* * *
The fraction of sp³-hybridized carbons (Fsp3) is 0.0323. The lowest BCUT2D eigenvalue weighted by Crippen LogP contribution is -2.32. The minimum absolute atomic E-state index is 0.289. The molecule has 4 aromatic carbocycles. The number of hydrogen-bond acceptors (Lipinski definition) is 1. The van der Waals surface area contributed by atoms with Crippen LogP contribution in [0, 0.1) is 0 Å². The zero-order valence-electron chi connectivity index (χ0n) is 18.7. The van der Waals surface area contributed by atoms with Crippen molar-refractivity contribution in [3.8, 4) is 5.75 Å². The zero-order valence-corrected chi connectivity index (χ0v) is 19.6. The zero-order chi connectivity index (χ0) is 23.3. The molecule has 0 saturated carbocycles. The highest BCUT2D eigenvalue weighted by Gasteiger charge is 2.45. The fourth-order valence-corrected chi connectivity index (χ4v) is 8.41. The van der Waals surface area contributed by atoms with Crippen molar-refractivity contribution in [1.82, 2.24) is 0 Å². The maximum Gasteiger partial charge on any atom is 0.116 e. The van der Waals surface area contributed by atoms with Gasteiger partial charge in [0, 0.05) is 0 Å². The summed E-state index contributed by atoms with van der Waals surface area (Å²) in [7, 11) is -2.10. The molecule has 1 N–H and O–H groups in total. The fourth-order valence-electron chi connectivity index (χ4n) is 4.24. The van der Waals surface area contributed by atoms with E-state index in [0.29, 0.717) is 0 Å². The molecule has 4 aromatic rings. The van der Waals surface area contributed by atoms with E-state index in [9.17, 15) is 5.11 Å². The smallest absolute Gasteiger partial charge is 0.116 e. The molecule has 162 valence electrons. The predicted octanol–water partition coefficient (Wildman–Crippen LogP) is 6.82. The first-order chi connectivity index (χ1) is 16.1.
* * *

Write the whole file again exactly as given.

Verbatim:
The fraction of sp³-hybridized carbons (Fsp3) is 0.0323. The lowest BCUT2D eigenvalue weighted by Crippen LogP contribution is -2.32. The minimum absolute atomic E-state index is 0.289. The molecule has 4 aromatic carbocycles. The number of hydrogen-bond acceptors (Lipinski definition) is 1. The van der Waals surface area contributed by atoms with Crippen LogP contribution in [0, 0.1) is 0 Å². The zero-order valence-electron chi connectivity index (χ0n) is 18.7. The van der Waals surface area contributed by atoms with Crippen molar-refractivity contribution in [3.8, 4) is 5.75 Å². The zero-order valence-corrected chi connectivity index (χ0v) is 19.6. The zero-order chi connectivity index (χ0) is 23.3. The molecule has 0 saturated carbocycles. The highest BCUT2D eigenvalue weighted by Gasteiger charge is 2.45. The fourth-order valence-corrected chi connectivity index (χ4v) is 8.41. The van der Waals surface area contributed by atoms with Crippen molar-refractivity contribution in [1.82, 2.24) is 0 Å². The maximum Gasteiger partial charge on any atom is 0.116 e. The van der Waals surface area contributed by atoms with Gasteiger partial charge in [0, 0.05) is 0 Å². The summed E-state index contributed by atoms with van der Waals surface area (Å²) in [7, 11) is -2.10. The molecule has 1 N–H and O–H groups in total. The fourth-order valence-electron chi connectivity index (χ4n) is 4.24. The van der Waals surface area contributed by atoms with E-state index in [0.29, 0.717) is 0 Å². The molecule has 4 aromatic rings. The van der Waals surface area contributed by atoms with E-state index in [9.17, 15) is 5.11 Å². The smallest absolute Gasteiger partial charge is 0.116 e. The molecule has 162 valence electrons. The predicted octanol–water partition coefficient (Wildman–Crippen LogP) is 6.82. The first-order chi connectivity index (χ1) is 16.1.